In simple layman’s terms, it is invisible light that has heating qualities.
Infrared rays are invisible heat rays emitted by the sun, or in this specific case, by the FIR (Far InfraRed) radiant heating panels. These heat rays come in a wide spectrum, from visible heat which glows red (Near Infrared), to the invisible heat rays at the far end of the infrared spectrum (hence the name – far infrared!) which are the rays that are emitted from our indoor panels.
This form of radiant heat is unique in that it heats people, objects and walls directly without heating the air. Far infrared is completely safe in contrast to UV, X rays or Radioactive rays. Far infrared rays are absorbed by objects in the same way that we already absorb the sun’s rays. This absorbed heat is also released into the room, called radiant heat.
Think of the sand on a beach, on a hot sunny day. The warm air isn’t heating it, FIR light from the sun is. Another example might be the pavement on a road, “baking” in the sunlight. But, you cannot get a sunburn from a FIR panel!
There are many studies that show that FIR is not only not harmful to humans and animals, but is in fact therapeutic!
With FAR infrared heating panels, think of them as “mini-suns”, but without any of the harmful UV. FIR heats all the objects that are in its path. This heat is stored by the objects even after the panels are off… think of rocks around a camp fire, and how they stay warm even after the fire is out. This is essentially how FIR works to heat your home, office, or building. The objects themselves heat up, and give off heat. This is called “radiant heating”.
For people and animals, the effect is almost identical to being in the sunshine, but again, with absolutely no harmful effects. An example of this is sitting in your living room on a cold winter day, and yet you still feel the warmth of the sunshine through the window.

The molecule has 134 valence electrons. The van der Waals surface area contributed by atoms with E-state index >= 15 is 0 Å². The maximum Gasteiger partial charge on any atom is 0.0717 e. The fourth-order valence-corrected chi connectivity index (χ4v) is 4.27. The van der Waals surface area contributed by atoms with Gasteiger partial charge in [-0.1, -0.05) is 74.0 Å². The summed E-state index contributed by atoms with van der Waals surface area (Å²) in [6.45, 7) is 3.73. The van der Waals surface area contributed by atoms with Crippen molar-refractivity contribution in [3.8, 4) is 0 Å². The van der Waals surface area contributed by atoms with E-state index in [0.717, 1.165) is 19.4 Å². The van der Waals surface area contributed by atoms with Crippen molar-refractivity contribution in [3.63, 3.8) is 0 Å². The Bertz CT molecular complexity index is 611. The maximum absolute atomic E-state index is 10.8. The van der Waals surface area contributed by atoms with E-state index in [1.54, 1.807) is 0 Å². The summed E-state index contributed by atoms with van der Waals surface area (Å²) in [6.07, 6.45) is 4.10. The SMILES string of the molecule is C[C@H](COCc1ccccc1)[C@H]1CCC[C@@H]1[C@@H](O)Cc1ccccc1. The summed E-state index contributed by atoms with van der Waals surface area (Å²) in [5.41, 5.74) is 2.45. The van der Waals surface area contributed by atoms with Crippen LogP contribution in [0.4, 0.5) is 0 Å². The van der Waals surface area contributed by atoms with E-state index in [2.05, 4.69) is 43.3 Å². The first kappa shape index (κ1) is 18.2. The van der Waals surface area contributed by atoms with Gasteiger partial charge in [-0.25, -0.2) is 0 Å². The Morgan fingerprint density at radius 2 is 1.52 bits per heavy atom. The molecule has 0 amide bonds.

Wikipedia’s definition is –
“Far infrared (FIR) is a region in the infrared spectrum of electromagnetic radiation. Far infrared is often defined as any radiation with a wavelength of 15 micrometers (µm) to 1 mm (corresponding to a range of about 20 THz to 300 GHz), which places far infrared radiation within the CIE IR-B and IR-C bands.”
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Our assumption is that you’ve heard “something” about far infrared heating, or “radiant heat”, or you wouldn’t be reading this!
However, reading about something and KNOWING about something can be a different reality!
Here’s a common way we use to describe what’s actually going on…
Far infrared heating (indoors) consists primarily of two parts:
Part 1) Is the immediate effect of feeling the infrared heat directly from the panel(s). Once the surface temperature of the panels reaches 90-95 degrees Celsius, they are then emitting their full far infrared, and will continue to do so until they are turned off (usually by a thermostat). This “immediate effect” is felt within about 10 minutes of turning the panels on by people and animals (because we’re water-based), which is about the time it takes the panel to warm up to 90-95 degrees. Again, this is immediately felt if you were to walk into a room heated with far infrared, or if you turned on panels and waited for them to warm up. Remember, far infrared invisible light does NOT heat the air at all, but you certainly feel the warmth!
Part 2) After time, the floor, walls, furniture etc. will warm up from the far infrared light, and in turn those objects will radiate heat (hence the name “Radiant Heat” or “Radiant Heating”) into the space, and THAT is what warms the air in the space.
One thing worthy of note, you will not require the air temperature in the space to be as warm as you’d normally have it with regular convection heat, or even any other electric heat. Whenever the panels are powered on, you will feel much warmer than the air temperature indicates, and why we always recommend that our hot yoga clients’ ensure their panels are “on” during classes. If they turn off, it literally feels like the sun has gone behind a cloud…it’s still warm, but not “hot”!Return to top